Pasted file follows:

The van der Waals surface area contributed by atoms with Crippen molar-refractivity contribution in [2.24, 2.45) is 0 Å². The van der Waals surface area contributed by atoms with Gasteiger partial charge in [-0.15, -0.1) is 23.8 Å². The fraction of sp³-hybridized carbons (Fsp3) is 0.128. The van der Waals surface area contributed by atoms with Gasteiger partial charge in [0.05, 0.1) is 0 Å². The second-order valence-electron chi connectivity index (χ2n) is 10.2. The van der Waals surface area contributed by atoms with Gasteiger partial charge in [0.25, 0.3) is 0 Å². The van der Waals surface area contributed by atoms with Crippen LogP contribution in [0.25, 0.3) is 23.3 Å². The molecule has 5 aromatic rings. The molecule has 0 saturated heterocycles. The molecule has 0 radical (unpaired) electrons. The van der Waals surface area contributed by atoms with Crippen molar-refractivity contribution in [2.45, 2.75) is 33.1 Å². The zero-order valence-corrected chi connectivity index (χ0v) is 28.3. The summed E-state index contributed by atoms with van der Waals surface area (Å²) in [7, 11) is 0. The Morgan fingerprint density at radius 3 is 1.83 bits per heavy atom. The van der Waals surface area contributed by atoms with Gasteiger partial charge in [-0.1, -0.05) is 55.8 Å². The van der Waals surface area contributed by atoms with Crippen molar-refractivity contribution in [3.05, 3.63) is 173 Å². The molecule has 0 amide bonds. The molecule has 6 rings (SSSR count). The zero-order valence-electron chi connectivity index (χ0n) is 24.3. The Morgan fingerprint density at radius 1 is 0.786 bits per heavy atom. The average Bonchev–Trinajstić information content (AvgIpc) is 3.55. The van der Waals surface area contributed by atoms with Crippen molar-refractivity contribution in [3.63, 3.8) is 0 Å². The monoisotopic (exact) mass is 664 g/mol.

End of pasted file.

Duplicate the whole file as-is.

The van der Waals surface area contributed by atoms with Crippen molar-refractivity contribution in [2.24, 2.45) is 0 Å². The van der Waals surface area contributed by atoms with Gasteiger partial charge in [-0.15, -0.1) is 23.8 Å². The fraction of sp³-hybridized carbons (Fsp3) is 0.128. The van der Waals surface area contributed by atoms with Gasteiger partial charge in [0.05, 0.1) is 0 Å². The second-order valence-electron chi connectivity index (χ2n) is 10.2. The van der Waals surface area contributed by atoms with Gasteiger partial charge in [0.25, 0.3) is 0 Å². The van der Waals surface area contributed by atoms with Crippen LogP contribution in [0.25, 0.3) is 23.3 Å². The molecule has 5 aromatic rings. The molecule has 0 saturated heterocycles. The molecule has 0 radical (unpaired) electrons. The van der Waals surface area contributed by atoms with Crippen molar-refractivity contribution in [2.45, 2.75) is 33.1 Å². The zero-order valence-corrected chi connectivity index (χ0v) is 28.3. The summed E-state index contributed by atoms with van der Waals surface area (Å²) in [7, 11) is 0. The Morgan fingerprint density at radius 3 is 1.83 bits per heavy atom. The van der Waals surface area contributed by atoms with Gasteiger partial charge in [-0.1, -0.05) is 55.8 Å². The van der Waals surface area contributed by atoms with Crippen molar-refractivity contribution in [3.05, 3.63) is 173 Å². The molecule has 0 amide bonds. The molecule has 6 rings (SSSR count). The zero-order valence-electron chi connectivity index (χ0n) is 24.3. The Morgan fingerprint density at radius 1 is 0.786 bits per heavy atom. The average Bonchev–Trinajstić information content (AvgIpc) is 3.55. The van der Waals surface area contributed by atoms with Crippen molar-refractivity contribution in [3.63, 3.8) is 0 Å². The monoisotopic (exact) mass is 664 g/mol.